An exploration of the UK unpaid carer's world

Reminiscence                                                                                                                             Home page here

The simple aim of our reminiscence sessions is to build on what remains of long-term memory to aid the more dysfunctional short-term memory.  It includes helping carees and carers improve and maintain good mental health. 


You show your/a caree photos like this and earliest memories can re-emerge.  

Best to use photos with faces, of course.


Where were you on this day?

What year was it?

Can you name everyone in the photo?


Can your caree answer the questions?

If not, we might use individual and clear pictures to help in the process.

Did you play this game?

Did your caree?

Would you both like to play it at Ross DMC?

Play it again, Sam?  What memories since 1969?

Look in the loft for this game, Ludo etc.  Ask around, and bring similar items when you like. Reminiscence needn't be on the programme

You will use balls like this soon.  We sit in a circle and toss them to each other.

When you have caught one, you respond to where your right thumb is.

There might be a forties vinyl record playing in the background.

Why are these questions asked?

Who was she?

Bet you didn't know she was an inventor.

Is it likely that your caree remembers her?

Take your pick.

How many grand- or great-grand children today know about matches being used to make a cup of tea?

How many families know what a teapot looks like?
Or sit at a table for a meal, for that matter and someone pours each cup?  more more

When were tea bags invented?  

1896, 1908, 1942, 1956, 1973? 

About ten years later someone said "I think they are a great idea, but they take too long to cut open with scissors.".


"Tell me again, Grandad, about when there were two black and white TV channels and you kept getting up to change them."

There may only be a fair chance that your caree remembers this day.  How many rows can you remember?  Is your memory as fuzzy as the photo?  Think what it might be like for your caree to look at such photos and not remember.  We share thoughts on how we can all improve the situation.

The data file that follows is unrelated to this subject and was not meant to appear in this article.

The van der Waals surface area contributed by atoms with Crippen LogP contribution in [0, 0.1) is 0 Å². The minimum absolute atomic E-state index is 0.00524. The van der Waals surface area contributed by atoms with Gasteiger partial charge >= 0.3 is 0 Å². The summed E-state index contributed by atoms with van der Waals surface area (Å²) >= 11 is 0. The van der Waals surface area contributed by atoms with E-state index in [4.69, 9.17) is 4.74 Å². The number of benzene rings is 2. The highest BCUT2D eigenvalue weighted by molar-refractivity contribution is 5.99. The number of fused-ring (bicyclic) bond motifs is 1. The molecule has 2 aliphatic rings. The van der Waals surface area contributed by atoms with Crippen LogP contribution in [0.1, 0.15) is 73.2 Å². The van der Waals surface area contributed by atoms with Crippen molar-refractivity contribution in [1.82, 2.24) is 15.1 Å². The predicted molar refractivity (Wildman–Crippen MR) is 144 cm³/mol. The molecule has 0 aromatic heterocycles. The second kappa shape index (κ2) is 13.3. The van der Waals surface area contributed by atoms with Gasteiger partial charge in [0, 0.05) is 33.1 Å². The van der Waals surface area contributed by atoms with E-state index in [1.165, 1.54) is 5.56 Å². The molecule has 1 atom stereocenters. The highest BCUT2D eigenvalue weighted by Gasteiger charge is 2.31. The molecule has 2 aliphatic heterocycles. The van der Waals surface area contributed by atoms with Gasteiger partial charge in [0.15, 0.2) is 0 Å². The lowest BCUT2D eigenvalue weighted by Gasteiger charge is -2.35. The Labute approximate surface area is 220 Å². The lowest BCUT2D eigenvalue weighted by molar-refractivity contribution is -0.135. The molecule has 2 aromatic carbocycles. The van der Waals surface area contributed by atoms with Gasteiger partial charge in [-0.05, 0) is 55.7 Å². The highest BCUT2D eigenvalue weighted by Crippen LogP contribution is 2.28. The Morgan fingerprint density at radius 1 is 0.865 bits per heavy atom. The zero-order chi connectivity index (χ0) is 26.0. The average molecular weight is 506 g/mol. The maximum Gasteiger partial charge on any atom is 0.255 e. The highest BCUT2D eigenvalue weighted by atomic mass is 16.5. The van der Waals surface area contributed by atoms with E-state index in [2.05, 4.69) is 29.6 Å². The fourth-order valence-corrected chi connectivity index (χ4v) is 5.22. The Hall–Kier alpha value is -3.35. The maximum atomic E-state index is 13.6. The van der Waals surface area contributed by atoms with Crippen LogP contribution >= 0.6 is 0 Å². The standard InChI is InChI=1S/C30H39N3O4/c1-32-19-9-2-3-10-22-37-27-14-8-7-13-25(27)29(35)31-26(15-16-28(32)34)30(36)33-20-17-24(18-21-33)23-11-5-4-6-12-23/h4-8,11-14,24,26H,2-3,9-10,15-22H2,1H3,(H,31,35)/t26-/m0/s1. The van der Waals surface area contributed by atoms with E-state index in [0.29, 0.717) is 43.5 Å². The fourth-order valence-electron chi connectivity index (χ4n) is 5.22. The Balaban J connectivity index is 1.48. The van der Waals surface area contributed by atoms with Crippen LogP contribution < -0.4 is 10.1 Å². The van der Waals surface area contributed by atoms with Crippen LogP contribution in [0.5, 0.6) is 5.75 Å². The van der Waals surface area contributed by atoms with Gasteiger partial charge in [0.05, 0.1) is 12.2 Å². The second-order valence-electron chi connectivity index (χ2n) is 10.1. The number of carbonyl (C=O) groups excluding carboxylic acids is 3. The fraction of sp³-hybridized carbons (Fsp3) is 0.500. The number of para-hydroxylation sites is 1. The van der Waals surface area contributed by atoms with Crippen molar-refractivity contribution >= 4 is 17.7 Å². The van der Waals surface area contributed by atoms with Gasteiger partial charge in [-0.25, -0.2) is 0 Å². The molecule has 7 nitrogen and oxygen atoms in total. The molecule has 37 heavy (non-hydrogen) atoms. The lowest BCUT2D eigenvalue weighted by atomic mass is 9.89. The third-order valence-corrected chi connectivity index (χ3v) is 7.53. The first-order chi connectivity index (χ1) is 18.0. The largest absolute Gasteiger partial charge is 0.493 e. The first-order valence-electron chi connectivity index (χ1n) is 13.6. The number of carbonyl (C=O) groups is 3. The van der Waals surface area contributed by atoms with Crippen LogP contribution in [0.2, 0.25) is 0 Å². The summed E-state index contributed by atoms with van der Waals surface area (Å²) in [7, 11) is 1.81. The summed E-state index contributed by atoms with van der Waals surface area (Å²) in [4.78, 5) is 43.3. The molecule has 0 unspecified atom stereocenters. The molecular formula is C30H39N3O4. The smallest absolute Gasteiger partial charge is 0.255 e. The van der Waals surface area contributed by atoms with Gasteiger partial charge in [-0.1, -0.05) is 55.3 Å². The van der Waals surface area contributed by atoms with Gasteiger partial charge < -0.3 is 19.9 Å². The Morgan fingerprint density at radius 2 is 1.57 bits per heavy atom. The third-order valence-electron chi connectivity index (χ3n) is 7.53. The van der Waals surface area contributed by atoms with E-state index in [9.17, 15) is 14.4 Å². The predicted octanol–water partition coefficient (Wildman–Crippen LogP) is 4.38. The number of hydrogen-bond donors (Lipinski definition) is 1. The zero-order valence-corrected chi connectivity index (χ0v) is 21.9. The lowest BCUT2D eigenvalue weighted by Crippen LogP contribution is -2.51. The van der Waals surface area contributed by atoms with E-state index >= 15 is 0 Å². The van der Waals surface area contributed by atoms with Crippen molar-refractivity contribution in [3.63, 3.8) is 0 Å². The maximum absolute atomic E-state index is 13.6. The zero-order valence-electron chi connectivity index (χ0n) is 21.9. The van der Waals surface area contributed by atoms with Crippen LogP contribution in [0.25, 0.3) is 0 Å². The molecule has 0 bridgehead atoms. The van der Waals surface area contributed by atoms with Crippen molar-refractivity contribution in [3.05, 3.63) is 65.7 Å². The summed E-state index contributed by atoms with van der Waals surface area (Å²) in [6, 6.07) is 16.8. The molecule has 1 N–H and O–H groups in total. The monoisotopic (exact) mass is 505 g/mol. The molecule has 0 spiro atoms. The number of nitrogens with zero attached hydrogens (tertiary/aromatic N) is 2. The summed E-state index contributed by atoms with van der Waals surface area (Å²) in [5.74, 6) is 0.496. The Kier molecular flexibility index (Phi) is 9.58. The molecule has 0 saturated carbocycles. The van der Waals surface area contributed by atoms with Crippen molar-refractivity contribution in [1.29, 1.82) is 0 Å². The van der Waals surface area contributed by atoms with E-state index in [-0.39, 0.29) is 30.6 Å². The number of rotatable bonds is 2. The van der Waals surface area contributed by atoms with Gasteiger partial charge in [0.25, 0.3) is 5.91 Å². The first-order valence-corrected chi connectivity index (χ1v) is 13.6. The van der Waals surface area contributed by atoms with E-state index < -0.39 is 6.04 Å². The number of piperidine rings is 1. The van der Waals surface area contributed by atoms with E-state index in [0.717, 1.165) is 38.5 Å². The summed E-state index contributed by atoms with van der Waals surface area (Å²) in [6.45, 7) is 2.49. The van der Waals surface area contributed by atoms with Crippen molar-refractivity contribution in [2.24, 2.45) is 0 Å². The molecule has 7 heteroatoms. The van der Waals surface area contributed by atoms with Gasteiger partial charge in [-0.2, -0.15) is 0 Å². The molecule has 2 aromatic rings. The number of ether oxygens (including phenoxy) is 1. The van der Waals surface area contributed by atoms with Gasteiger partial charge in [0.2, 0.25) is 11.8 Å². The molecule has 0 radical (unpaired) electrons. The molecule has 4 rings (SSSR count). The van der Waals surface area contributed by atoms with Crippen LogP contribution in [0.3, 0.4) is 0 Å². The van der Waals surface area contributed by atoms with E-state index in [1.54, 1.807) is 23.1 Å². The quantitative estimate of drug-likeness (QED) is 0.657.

More items to find in the loft and bring even when reminiscence is not on the programme.

Top picture

Princess Elizabeth (left, in uniform) on the balcony of Buckingham Palace with (left to right) her mother Queen Elizabeth, Winston Churchill, King George VI, and Princess Margaret, 8 May 1945.

pagetop               Reminiscence  here

                          Why we still love our black and white TVs here

                          Home page here

How many families know what a teapot looks like?
Or sit at a table for meal, for that matter and someone pours each cup?  

What did you collect as a child?

Where were you on this day?

Why are these questions asked earlier?


Keep thinking.

Keep thinking, not cursor-skating.


Time for pencil and paper.  You could be a carer, independent caree or a volunteer and, at present, preparing for your involvement in the "care-inward" therapy for the rest of the group - the carees.

It's creating and developing memory-digging, and discussing topics such as social change which keeps the spade sharp.  A focus is needed. The olden days have formed modern culture. We are to blame for what we find dissatisfying in the modern generations. Discuss.

At the Ross DMC, carers and independent carees answer as many questions, prompts etc, as their carees.  They are part of the therapy team and, as such, occupy two corners of the care triangle on the Home page. Link below.

Within carer and independent caree only sessions, the many angles of dementia are included. 

pagetop               Reminiscence  here

                          Why we still love our black and white TVs here

                          Home page here